If you think “Getaway” is the best means of escape from the dog days of a summer’s end, then now would be a good time to jump out of the car and find someone you can trust to drive you to where you want to go.
When Brent Magna (Ethan Hawke) arrives home to celebrate the winter holidays with his wife, Leanne (Rebecca Budig), he is greeted by the eerie sight of broken glass, ruined Christmas ornaments, and blood.
He is soon contacted by a mysterious man (Jon Voight), who instructs him to commandeer a Shelby Mustang Super Snake rigged with an array of cameras.
This unseen individual orders Brent to do exactly as he says while driving the car, threatening to kill his kidnapped wife otherwise.
With the clock racing against him, Brent is aided in his efforts by a tech-savvy teenage girl (Selena Gomez), who just so happens to be the car’s actual owner.
It was obvious from the start that “Getaway” had lost control of its acceleration and didn’t care about the dead end toward which it was headed.
Pretty much every action sequence you see involves police cars pursuing Brent’s Mustang, taking up 90 percent of the film’s running time.
Not once did director Courtney Solomon try to incorporate a different type of set piece to hold my interest, opting to stick to law enforcement vs. hero scenes only.
His choice of action got old in seconds, leaving the audience with nothing unique or exciting to look forward to. To those who enjoy action movies, word to the wise: this is what happens when you let repetitiveness take over.
Another significant problem lay within the choppy editing, something of which has become a common element in action films nowadays.
With so many quick cuts and frenetic movements, I found it difficult to understand what was happening.
If you were to sit in a theater for 90 minutes watching flashy colors, aggressive transitions, and chaotic motions attack your five senses, you’d be asking yourself what exactly you just saw on the big screen.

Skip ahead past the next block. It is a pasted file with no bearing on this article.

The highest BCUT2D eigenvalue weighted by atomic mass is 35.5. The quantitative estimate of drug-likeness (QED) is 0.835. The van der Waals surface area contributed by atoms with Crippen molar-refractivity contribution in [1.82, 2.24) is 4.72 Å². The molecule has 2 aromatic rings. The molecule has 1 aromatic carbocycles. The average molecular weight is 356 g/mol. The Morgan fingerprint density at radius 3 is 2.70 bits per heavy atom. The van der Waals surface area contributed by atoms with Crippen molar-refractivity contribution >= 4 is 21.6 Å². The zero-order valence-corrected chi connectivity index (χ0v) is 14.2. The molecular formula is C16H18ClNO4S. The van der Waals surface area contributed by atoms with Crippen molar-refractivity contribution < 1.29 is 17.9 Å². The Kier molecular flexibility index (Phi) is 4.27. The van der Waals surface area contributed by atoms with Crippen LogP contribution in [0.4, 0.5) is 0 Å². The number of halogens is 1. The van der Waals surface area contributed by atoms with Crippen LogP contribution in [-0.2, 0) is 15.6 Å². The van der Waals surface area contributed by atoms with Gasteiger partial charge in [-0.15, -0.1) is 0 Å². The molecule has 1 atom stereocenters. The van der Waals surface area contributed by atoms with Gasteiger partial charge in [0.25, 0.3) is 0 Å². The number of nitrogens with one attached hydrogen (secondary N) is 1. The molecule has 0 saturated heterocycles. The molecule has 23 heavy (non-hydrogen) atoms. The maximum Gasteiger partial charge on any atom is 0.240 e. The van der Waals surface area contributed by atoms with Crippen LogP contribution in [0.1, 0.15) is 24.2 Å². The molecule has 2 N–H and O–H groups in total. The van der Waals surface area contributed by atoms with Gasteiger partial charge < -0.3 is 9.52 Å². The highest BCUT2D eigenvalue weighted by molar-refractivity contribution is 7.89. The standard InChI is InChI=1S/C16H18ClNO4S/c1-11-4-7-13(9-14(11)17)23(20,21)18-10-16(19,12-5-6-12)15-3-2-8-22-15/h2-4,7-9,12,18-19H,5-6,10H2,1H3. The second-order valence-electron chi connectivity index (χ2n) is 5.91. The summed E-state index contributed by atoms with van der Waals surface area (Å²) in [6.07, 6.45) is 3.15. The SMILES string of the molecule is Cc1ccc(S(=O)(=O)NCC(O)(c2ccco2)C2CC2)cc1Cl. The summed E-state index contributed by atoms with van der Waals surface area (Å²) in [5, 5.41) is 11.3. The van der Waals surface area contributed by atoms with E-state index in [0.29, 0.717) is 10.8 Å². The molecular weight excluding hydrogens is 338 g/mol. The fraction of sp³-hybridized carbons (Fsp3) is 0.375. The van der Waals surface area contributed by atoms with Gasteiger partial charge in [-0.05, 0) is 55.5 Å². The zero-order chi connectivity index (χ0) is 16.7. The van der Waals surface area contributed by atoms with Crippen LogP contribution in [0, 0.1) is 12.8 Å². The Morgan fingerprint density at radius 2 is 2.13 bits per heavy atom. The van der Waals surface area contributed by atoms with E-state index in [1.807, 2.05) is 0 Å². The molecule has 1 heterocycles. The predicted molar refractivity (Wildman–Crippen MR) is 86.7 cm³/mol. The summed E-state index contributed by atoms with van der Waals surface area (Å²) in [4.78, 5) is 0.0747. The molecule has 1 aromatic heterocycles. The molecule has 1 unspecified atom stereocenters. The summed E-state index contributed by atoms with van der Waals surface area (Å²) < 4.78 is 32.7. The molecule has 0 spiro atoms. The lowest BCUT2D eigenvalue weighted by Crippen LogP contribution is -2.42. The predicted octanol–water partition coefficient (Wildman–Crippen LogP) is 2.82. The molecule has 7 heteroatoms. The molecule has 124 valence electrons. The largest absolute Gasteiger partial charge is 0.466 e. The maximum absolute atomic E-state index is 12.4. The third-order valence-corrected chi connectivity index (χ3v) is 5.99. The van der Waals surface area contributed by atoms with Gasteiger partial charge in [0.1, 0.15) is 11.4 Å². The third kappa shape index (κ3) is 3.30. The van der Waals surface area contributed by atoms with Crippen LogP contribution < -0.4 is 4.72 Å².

What bothered me most, however, was the story.
The so-called challenges Brent had to complete consisted of unlimited indiscriminate carnage — a senseless cycle of violence that lacked the conscience to hit the brakes. These “tasks” brought no purpose to “Getaway,” nor were they interesting in any shape or form. In addition, I couldn’t sense much of a connection between Hawke and his kidnapped wife other than the bare essentials, and there was no true chemistry between him and Gomez inside the modified car.
I had a bad feeling about the cast of this film upon first hearing about it, and my instincts were right. Ethan Hawke doesn’t have what it takes to become an action hero, despite his noteworthy accomplishments in other film territories. I still give him credit for trying, but perhaps he’ll learn his lesson from this and not get behind the wheel of a muscle car ever again.
In contrast, Selena Gomez is the last person I’d want to be my sidekick, no matter how knowledgeable she is about computers. Every line she utters, every reaction she displays, it’s enough to annoy even the most patient of moviegoers.
As for Jon Voight, who portrays the mysterious man giving orders, to say this role is worse than the one he played in “Anaconda” back in 1997 would be accurate. All you hear is his over the top East European voice, stemming from a mouth occupied with martinis and olives—hardly befitting for a worthy antagonist. To make matters worse, his “motivation” for making Hawke follow his instructions is not only insulting, but also trivial.
Don’t bother buckling your seatbelt and don’t even think about stepping inside the car labeled “Getaway,” as it is nothing more than a one-way ride. Do yourself a favor and find someone you know who can give you a lift.
MPAA rating: PG-13 for intense action, violence and mayhem throughout, some rude gestures and language.
Running time: 1 hour and 30 minutes
Playing: In general release